Apple’s profitability: Industry influences on costs,profitability, and operations

The state of the economy affects Apple sales regardless ofits target market being high-end customers. During the 2008recession, the overall sales declined and they have been increasingduring the slow recovery (Thomas &amp Alluru, 2016). The state ofthe economy affects disposable incomes of consumers meaning thatcustomers are more likely to but alternative substitutes at cheaperprices during economic recessions. Additionally, the Apple’s recentfall in revenue and profitability is attributable to a shrinkingmarket share. Competitors such as Samsung, Microsoft, and HTC haveincreased their market share and subsequently caused Apple’s marketshare to reduce. With more PC manufacturers entering the high-endmarket, the price of inputs has further increased the overall cost ofproduction. The result is a fall in profits occasioned with reducingcontrol of its production line.

The competitive environment

There are two fronts of competition for Apple Inc. First, othercompanies producing personal computers, consumer electronics, andmobile devices compete with the Apple for major inputs thatconstitute its production line. The second competition front is themarket share of the high-end PC market. There are other companiessuch as HTC and Samsung that are currently proving to be fiercecompetitors of the Company. The PC and software market is amonopolistic competition where firms differentiate their products inorder to justify higher prices and there are many barriers to entry.They also carry out market segmentation as a differentiatingstrategy. Apple has a robust R &amp D corporate culture that enablesit to differentiate its products for high-end users. The Company alsosells products at prices for various markets (Chan, Pun, &ampSelden, 2013). Customers from low-income countries buy Apple’sproducts at relatively cheaper prices than their counterparts inhigh-income countries.

Recommendation: Decision errors and service improvements

Perhaps, the biggest mistake that Apple has ever done is thesustenance of its closed approach. Edson and Beck (2013) posit thatin 1985, Bill Gates asked Apple to license its operating system toother firms, but Apple ignored the advice and 5 months later,Microsoft released and opened its system to other players. Chan etal. (2013) and Thomas and Alluru (2016) contend that Apple’s closedapproach caused it to flounder despite the company pioneering PCs afew years earlier. The mistake proved costly for Apple, as itsfinancials fell and ultimately bailed by Microsoft from bankruptcy.However, the firm was able to reinvent itself largely because ofSteve Jobs’ leadership and the decision to focus on design and theintegration of software and hardware. Today, the company facescompetition from firms, such as, Xiaomi and Huawei, which designphones comparable to iPhones leading to the shrinkage of its marketshare (Thomas &amp Alluru, 2016). Downloads from iTunes and AppsStore and subscriptions remain the firm’s largest income sourcehence, the need for Apple to port its iOS to some of its competitors.The move will help the company compete favorably with Android,increase its market share, and allow its ecosystem to become a bitopen. Since threats focus on issues of procedures, governmentguidelines, and market uncertainties, Apple can implement politicalrisk evaluations to assess the possibility of unsettling events,which can threaten its sustainability and foreign reserves. Moreover,the firm should embrace active management approaches, taskmanagement, and proactive management strategies, which would allowthe it to recognize and assess different strategies for combating thepolitical risks. For example, protracted quantitative examination toevaluate the concentration of political risk in a country. Predictingthe imminent situations of market changes and political risk mayoffer robust solutions for the Apple especially to deal withcompetition and government regulations.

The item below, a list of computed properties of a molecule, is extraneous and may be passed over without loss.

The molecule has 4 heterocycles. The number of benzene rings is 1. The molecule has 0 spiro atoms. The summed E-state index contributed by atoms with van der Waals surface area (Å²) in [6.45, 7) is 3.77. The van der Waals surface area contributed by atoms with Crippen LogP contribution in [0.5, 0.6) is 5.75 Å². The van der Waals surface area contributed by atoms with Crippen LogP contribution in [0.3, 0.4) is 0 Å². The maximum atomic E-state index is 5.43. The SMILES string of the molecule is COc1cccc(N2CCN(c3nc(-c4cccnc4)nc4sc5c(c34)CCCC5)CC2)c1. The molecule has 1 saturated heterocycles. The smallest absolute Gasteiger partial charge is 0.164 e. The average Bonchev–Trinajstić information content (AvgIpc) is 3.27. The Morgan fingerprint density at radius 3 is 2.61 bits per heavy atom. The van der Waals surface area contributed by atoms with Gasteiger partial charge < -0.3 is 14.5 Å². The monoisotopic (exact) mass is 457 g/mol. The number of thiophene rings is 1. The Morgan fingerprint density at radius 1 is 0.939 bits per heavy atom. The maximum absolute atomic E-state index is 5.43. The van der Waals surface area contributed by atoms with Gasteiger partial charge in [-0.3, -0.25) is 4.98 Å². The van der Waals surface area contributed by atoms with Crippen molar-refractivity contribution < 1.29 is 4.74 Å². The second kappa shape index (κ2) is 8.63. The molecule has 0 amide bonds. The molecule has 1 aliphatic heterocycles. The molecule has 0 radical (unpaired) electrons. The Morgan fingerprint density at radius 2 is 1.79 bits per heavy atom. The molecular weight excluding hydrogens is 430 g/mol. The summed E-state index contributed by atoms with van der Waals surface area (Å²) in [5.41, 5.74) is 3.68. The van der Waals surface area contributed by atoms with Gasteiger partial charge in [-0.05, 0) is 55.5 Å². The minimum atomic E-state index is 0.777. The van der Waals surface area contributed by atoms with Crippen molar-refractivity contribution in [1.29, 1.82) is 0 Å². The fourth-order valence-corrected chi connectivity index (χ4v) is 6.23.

Conclusion

The report has discussed the historical framework andmanagement strategies that Apple has adopted over time. A big portionof the deliberation has dealt with the uncertainties, market forces,and competitive environments that have influenced the firm’sfinancial performance and the decision-making process. Apple hasremained highly innovative, a market leader, and a recognized brandparticularly because of an effective leadership. The organization iscredited with pioneering PCs and smartphones, which arose fromrevolutionary decisions and creativity. Google, Microsoft, andSamsung remain the company’s greatest rivals largely because ofApple’s reluctance to open its software platform to other players.Apple’s closed approach helped Google open Android to other playerswhile Microsoft opened its Windows operating system to PCs makers.However, the firm continues to develop innovative products, forexample, iPad, Apple Watch, and iPhone, as well as, a highlyrecognized brand. Thus, the management decisions made over time haveled to greater competition but helped Apple become the most valuablebrand in the world.

Reference

Apple Incorporation. (2016). Form 10-K. Apple Inc. Retrieved 7October 2016 fromhttp://investor.apple.com/secfiling.cfm?filingid=1193125-15-356351&ampcik=#D17062D10K_HTM_TOC17062_19

Chan, J., Pun, N., &amp Selden, M. (2013). The politics of globalproduction: Apple, Foxconn and China`s new working class.&nbspNewTechnology, Work and Employment,&nbsp28(2), 100-115.

Edson, J., &amp Beck, E. (2013).&nbspDesign Like Apple.Hachette Audio.

Gong, Y. (2013). Rationale behind operational globalization. InGlobal Operations Strategy (pp. 69-98). Springer BerlinHeidelberg.

Jun, S., &amp Sung Park, S. (2013). Examining technologicalinnovation of Apple using patent analysis.&nbspIndustrialManagement &amp Data Systems,113(6), 890-907.

Litzinger, R. (2013). The labor question in China: Apple andbeyond.&nbspSouth Atlantic Quarterly,&nbsp112(1),172-178.

Popper, B. (2016). Apple reports a quarterlyprofit of $18.4 billion, the largest in history. TheVerge. Retrieved 8 October 2016 fromhttp://www.theverge.com/2016/1/26/10828134/apple-earnings-report-first-quarter-q1-2016-record-profit

Statista. (2016). Apple`s net income worldwidefrom 1st quarter 2005 to 3rd quarter 2016 (in billion U.S. dollars).Statista. Retrieved 8 October 2016 fromhttps://www.statista.com/statistics/263427/apples-net-income-since-first-quarter-2005/

Thomas, M., &amp Alluru, J. R. (2016). The disastrous consequencesof the Ikea Effect: Apple, Intel and Wang Labs learning the cost oftrue love. Strategic Direction,&nbsp32(1), 8-10.